Bates’ Pygmy Antelope (Neofragus batesi)

Not a duiker, but similar both in size and favored habitat, Bates’ Pygmy Antelope (Neofragus batesi) – the second-smallest Africa ungulate – is a Congolese rainforest specie that has been recorded in Semliki National Park and in forests within and bordering the southern half of Queen Elizabeth National Park.

Bates’ Pygmy Antelope (Neofragus batesi), also known as Bate’s dwarf antelope, is a tiny antelope, with very thin, long legs, large eyes, relatively small, flesh-coloured ears and a diminutive tail with white underside. Pelage is fine and soft, reddish or golden-brown and particularly red on the rump; darker brown on upper back, crown and forehead. Sides of face sandy-red; white spots at the base and upper margins of ears. Lower jaw, throat ‘bib’ and chest are white; underparts and inside of limbs whitish.

This tiny antelope’s lateral hooves absent or vestigial. Female Bates’ pygmy antelopes are marginally larger and heavier than males. Tiny conical horns, in males only, follow the line of the nose and forehead and may be concealed by crest hair.

Bates' Pygmy Antelope
This the world's smallest antelope, Bate's Pygmy Antelope (Size of a Cottontail Rabbit) |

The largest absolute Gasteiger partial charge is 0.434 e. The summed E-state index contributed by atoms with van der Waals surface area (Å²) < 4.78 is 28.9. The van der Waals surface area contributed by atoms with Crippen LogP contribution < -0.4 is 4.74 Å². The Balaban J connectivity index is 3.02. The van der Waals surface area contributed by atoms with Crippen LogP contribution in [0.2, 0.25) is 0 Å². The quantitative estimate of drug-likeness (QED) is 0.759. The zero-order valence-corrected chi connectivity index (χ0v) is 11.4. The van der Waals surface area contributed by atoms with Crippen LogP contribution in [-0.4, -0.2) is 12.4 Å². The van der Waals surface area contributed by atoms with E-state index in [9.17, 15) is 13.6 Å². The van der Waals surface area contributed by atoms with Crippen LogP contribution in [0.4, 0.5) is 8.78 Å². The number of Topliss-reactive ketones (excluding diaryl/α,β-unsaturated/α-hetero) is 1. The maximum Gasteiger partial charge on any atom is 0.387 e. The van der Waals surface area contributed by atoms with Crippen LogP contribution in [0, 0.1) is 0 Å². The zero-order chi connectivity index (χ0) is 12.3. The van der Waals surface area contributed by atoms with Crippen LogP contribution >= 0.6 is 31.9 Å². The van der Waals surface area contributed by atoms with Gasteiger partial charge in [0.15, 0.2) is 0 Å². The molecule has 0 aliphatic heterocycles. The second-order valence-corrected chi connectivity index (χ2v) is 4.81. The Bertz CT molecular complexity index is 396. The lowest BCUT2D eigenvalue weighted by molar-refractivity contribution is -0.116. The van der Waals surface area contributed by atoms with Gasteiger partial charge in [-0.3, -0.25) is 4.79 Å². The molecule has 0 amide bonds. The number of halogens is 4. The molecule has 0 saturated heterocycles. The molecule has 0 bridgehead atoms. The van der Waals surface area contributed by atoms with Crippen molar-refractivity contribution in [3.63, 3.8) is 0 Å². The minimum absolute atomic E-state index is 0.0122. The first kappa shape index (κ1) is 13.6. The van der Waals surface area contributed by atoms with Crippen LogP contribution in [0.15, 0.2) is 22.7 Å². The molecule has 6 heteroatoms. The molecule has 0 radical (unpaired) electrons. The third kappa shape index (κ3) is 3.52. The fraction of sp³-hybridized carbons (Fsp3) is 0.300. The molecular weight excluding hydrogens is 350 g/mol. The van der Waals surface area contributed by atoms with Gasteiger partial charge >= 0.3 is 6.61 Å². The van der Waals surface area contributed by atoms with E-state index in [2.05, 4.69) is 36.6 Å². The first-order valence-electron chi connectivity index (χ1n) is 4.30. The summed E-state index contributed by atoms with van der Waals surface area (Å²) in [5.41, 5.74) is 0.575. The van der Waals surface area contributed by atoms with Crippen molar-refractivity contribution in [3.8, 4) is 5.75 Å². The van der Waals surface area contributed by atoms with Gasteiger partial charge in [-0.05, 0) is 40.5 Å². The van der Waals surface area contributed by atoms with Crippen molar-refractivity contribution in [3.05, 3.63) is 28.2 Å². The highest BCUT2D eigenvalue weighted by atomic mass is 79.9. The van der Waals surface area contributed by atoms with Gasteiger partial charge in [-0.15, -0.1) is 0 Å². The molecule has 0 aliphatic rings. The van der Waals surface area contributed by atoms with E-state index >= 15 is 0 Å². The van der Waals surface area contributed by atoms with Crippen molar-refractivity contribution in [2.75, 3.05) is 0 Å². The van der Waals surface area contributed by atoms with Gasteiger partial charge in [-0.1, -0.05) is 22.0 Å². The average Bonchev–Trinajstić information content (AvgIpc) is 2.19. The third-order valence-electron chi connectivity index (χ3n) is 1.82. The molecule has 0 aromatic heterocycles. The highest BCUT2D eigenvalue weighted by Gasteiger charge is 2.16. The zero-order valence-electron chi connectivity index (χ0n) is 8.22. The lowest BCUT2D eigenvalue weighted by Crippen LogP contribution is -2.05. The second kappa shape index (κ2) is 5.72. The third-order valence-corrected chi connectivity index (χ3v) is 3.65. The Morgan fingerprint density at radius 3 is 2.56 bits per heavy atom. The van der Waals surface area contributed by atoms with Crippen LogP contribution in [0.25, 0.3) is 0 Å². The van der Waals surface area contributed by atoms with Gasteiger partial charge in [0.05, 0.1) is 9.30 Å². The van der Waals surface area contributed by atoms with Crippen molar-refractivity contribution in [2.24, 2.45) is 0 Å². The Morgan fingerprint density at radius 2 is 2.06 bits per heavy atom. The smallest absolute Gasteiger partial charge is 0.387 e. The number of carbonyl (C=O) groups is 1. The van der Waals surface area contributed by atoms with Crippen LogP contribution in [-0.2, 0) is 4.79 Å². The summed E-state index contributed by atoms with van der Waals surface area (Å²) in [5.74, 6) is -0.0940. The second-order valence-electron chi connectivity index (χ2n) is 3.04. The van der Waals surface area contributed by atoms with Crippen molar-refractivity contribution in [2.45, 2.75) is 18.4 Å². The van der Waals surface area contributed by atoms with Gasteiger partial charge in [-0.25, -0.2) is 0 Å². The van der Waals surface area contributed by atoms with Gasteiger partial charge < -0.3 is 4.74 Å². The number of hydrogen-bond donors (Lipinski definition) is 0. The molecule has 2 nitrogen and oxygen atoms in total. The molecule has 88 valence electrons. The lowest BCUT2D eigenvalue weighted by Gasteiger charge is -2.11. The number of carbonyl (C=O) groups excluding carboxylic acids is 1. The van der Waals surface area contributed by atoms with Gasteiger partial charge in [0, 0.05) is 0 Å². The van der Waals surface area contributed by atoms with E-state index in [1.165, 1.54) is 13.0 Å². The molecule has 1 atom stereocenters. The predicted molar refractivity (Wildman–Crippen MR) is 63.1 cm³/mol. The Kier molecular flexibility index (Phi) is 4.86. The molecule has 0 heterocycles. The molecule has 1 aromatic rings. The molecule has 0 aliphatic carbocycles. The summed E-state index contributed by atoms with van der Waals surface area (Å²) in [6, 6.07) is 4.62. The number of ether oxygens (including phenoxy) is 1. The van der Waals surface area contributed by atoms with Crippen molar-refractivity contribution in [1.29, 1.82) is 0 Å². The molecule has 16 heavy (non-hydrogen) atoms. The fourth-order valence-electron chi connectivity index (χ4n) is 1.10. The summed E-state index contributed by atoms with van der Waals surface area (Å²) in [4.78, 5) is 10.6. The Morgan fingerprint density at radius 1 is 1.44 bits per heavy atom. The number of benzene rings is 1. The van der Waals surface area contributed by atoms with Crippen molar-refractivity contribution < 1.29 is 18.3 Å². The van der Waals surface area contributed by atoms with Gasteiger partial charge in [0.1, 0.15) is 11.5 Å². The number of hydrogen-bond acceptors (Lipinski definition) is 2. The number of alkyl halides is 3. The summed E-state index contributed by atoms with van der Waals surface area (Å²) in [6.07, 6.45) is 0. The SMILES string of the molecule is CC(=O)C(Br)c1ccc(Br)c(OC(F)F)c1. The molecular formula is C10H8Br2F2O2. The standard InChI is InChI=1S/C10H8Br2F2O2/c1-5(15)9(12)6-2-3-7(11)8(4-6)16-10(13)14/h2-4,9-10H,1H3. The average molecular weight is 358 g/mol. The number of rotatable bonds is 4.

Bates’ pygmy antelopes have a typical home range of 2 to 4 hectares. Males mark their ranges with secretions from their preorbital glands, leaving black marks on the tips of branches. Females are not as territorial as the males and are sometimes found in small groups. Males emit a nasal call when seeking females and both sexes often make a short, raspy bark when fleeing.

Bates’s pygmy antelope are active throughout the day and night, with peaks of activity around dawn and dusk. The day is typically spent in dense forest, while foraging in more open habitats occurs at night. This antelope is rarely found far from dense cover, which it uses as a refuge from predators.

When foraging, Bates’s pygmy antelope travels with its head close to the ground, lifting its feet and placing them down carefully. If startled, the initial response is to freeze in position, followed by immediate flight into cover if a threat is detected.


Tropical forests in the central African rainforest block. Secondary forests and edge habitats with low-level vegetation are preferred; agricultural plantations (especially for bananas and coffee) are used extensively.

In Uganda Bete’s Pygmy Antelope has been recorded in Semliki National Park and in forests within and bordering the southern half of Queen Elizabeth National Park.


  • Grizmek, B. 1988. Grizmek’s Encyclopedia of Mammals. New York, N.Y.: Mc Graw-Hill Publishing Co.
  • Nowak, R. 1999. Walker’s Mammals of the World. Baltomore, Maryland: The Johns Hopkins University Press.
  • Adam Randall, St. Lawrence University, Erika Barthelmess, St. Lawrence University.
  • IUCN SSC Antelope Specialist Group. 2016. Neotragus batesi. The IUCN Red List of Threatened Species 2016: e.T14603A50190946.
  • Bradt Travel Guides, Uganda, By Philip Briggs, Andrew Roberts.